With a bit of luck, you will be in a position where you have volunteers in the parish. Along with the benefits a volunteer brings there are obligations as well. These guidance notes detail both expectations and obligations around recruiting, inducting and managing volunteers.

We have volunteers spending unpaid time undertaking a range of roles that benefit the Church. For both parties to get the most out of this relationship, it is helpful to have some structure and documentation which is outlined below.

It is important to be clear that someone is a volunteer and not an employee. To help strengthen clarity between the two statuses, we talk about a ‘volunteer agreement’ rather than a ‘contract’, a ‘role description’ rather than a ‘job description’ and ‘reimbursement of expenses’ rather than ‘payment’.

In the event of a problem arising within the volunteer relationship we resolve matters without use of a disciplinary or grievance procedure.

What steps should we follow when recruiting volunteers?

  1. Create a Role Description – the process of creating a Role Description can help a parish to establish what they are expecting from a volunteer post. It can form the basis for advertising an opportunity and then interviewing for it. In turn the provision of a Role Description can help a volunteer to establish whether an opportunity is for them.
  2. Advertise – advertising your volunteer opportunity helps to ensure that we are encouraging a range of people to apply. When advertising you might like to think through what makes the volunteer opportunity attractive, what is the parish offering the volunteer; is it experience, training, the opportunity to create something new, being part of a team, expenses? What would ‘sell’ it to a new volunteer?
  3. Apply – when we are struggling to find volunteers, we are tempted to grab anyone that comes forward with both hands. However, it is important that there is some kind of application process. It can be as simple as a one page application form.
  4. Select – if you are fortunate and have several volunteers coming forward you may need to use a shortlisting process. You could use a Shortlisting Criteria. The criteria you use to select will usually be taken from the Role Description. If an individual is unsuitable for the volunteering opportunity that you have, you can provide honest feedback to them which explains your decision and then focuses on the positive attributes they have which could be used in other ways.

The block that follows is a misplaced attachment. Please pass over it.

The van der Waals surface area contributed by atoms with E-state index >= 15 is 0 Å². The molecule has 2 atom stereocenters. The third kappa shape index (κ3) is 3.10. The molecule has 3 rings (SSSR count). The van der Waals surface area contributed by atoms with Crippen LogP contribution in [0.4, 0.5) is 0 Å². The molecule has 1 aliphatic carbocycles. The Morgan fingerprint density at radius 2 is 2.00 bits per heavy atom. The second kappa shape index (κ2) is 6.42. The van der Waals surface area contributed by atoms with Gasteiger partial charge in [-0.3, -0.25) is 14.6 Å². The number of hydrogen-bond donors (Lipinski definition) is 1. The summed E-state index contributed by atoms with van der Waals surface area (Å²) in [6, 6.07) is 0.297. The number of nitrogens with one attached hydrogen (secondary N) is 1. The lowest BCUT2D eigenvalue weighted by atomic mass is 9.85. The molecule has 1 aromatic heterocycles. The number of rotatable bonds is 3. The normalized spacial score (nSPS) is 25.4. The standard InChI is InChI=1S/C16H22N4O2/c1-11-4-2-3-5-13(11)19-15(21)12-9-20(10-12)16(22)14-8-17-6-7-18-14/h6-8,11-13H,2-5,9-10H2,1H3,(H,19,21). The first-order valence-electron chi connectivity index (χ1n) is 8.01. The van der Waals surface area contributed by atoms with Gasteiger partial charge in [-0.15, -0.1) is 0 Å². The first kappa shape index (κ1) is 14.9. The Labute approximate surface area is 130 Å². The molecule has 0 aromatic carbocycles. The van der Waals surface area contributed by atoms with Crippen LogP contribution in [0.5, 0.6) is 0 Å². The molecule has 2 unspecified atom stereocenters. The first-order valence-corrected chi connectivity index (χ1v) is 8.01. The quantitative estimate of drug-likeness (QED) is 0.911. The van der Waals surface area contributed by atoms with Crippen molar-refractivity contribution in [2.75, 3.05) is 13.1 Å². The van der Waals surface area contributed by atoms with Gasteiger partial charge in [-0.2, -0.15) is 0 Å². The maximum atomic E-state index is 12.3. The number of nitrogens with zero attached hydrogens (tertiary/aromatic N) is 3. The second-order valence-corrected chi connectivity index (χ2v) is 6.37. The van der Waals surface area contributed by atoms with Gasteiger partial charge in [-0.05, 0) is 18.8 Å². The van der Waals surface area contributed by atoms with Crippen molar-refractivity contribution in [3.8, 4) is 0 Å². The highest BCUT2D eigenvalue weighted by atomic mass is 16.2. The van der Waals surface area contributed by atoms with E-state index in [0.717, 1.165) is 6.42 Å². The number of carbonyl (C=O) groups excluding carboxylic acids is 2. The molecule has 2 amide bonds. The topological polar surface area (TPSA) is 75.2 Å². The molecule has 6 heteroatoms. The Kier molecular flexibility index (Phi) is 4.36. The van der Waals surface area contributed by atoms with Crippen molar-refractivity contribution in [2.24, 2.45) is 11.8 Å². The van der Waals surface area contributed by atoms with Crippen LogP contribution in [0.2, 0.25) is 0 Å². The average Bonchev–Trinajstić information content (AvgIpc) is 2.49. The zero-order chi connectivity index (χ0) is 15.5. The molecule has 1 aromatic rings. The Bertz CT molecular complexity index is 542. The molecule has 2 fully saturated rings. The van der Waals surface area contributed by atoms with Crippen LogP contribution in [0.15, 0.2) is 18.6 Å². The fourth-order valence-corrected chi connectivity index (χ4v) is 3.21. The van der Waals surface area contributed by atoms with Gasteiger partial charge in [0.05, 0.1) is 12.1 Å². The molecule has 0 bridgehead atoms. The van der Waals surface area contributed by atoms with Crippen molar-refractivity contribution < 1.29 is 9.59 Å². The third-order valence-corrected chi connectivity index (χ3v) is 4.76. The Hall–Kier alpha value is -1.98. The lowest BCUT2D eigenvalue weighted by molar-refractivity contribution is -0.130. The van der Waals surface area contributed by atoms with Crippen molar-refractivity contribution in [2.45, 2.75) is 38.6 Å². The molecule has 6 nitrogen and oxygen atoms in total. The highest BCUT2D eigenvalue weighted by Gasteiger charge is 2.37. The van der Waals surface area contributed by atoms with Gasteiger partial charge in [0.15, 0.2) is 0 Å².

5. Interview – Telling a volunteer that they need to be interviewed for a voluntary role can put them off. However, you do need to establish that they are suitable for the role. Instead of ‘interview’, you might like to position it as a two way conversation to cover:
    • Why they have put themselves forward as a volunteer
    • What have they been doing in the last couple of years
    • What they would like to gain from volunteering
    • Practicalities such as the skills that they have to share, relevant experiences, availability, training needs.
    The interview/conversation should follow the 12 steps of safer recruitment.
  6. Reference – you should ask a volunteer to provide two references. References can come from a variety of sources such as employer, previous employer or teacher. You might like to provide the referee with the role description so that they can comment on the person in relation to the role.
  7. DBS (formerly CRB) checks – A volunteer role that comes into regular contact with children, young people or vulnerable adults will be subject to Safer Recruitment policy and procedure link to page and require a DBS check. If you are unsure about whether this applied to your volunteer, you can contact safeguarding@london.anglican.org for advice. While, obviously, we do not want to create barriers to volunteering, it is vital that people volunteering with children or vulnerable adults are subject to the appropriate level of checks prior to starting in their role.